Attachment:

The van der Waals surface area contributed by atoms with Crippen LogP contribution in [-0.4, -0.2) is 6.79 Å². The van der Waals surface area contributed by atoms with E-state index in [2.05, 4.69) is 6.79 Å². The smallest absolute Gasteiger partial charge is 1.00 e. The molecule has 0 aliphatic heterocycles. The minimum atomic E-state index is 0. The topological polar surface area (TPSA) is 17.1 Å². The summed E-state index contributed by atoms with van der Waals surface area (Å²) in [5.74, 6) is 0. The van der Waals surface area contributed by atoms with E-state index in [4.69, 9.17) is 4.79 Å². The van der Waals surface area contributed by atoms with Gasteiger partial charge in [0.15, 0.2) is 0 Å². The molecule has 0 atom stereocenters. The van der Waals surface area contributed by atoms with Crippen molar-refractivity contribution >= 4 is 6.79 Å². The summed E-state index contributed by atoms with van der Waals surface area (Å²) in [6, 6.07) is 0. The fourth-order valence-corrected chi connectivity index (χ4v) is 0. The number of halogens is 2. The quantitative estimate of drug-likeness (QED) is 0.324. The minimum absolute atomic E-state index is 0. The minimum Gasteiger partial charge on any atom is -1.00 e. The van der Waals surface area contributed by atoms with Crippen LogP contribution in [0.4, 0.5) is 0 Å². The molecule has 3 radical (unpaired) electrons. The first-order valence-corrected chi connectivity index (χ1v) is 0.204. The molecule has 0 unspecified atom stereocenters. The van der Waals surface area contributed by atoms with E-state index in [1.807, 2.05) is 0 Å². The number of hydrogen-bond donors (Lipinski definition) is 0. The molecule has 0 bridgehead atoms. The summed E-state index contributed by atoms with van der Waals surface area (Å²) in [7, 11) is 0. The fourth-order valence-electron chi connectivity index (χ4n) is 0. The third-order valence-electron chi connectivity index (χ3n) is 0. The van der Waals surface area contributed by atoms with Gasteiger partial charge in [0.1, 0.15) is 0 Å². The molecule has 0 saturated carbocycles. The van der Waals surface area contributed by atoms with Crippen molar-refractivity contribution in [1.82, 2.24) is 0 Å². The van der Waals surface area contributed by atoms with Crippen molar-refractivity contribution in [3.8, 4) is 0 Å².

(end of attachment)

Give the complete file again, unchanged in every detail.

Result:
The van der Waals surface area contributed by atoms with Crippen LogP contribution in [-0.4, -0.2) is 6.79 Å². The van der Waals surface area contributed by atoms with E-state index in [2.05, 4.69) is 6.79 Å². The smallest absolute Gasteiger partial charge is 1.00 e. The molecule has 0 aliphatic heterocycles. The minimum atomic E-state index is 0. The topological polar surface area (TPSA) is 17.1 Å². The summed E-state index contributed by atoms with van der Waals surface area (Å²) in [5.74, 6) is 0. The van der Waals surface area contributed by atoms with E-state index in [4.69, 9.17) is 4.79 Å². The van der Waals surface area contributed by atoms with Gasteiger partial charge in [0.15, 0.2) is 0 Å². The molecule has 0 atom stereocenters. The van der Waals surface area contributed by atoms with Crippen molar-refractivity contribution >= 4 is 6.79 Å². The summed E-state index contributed by atoms with van der Waals surface area (Å²) in [6, 6.07) is 0. The fourth-order valence-corrected chi connectivity index (χ4v) is 0. The number of halogens is 2. The quantitative estimate of drug-likeness (QED) is 0.324. The minimum absolute atomic E-state index is 0. The minimum Gasteiger partial charge on any atom is -1.00 e. The van der Waals surface area contributed by atoms with Crippen LogP contribution in [0.4, 0.5) is 0 Å². The molecule has 3 radical (unpaired) electrons. The first-order valence-corrected chi connectivity index (χ1v) is 0.204. The molecule has 0 unspecified atom stereocenters. The van der Waals surface area contributed by atoms with E-state index in [1.807, 2.05) is 0 Å². The number of hydrogen-bond donors (Lipinski definition) is 0. The molecule has 0 bridgehead atoms. The summed E-state index contributed by atoms with van der Waals surface area (Å²) in [7, 11) is 0. The fourth-order valence-electron chi connectivity index (χ4n) is 0. The third-order valence-electron chi connectivity index (χ3n) is 0. The van der Waals surface area contributed by atoms with Gasteiger partial charge in [0.1, 0.15) is 0 Å². The molecule has 0 saturated carbocycles. The van der Waals surface area contributed by atoms with Crippen molar-refractivity contribution in [1.82, 2.24) is 0 Å². The van der Waals surface area contributed by atoms with Crippen molar-refractivity contribution in [3.8, 4) is 0 Å².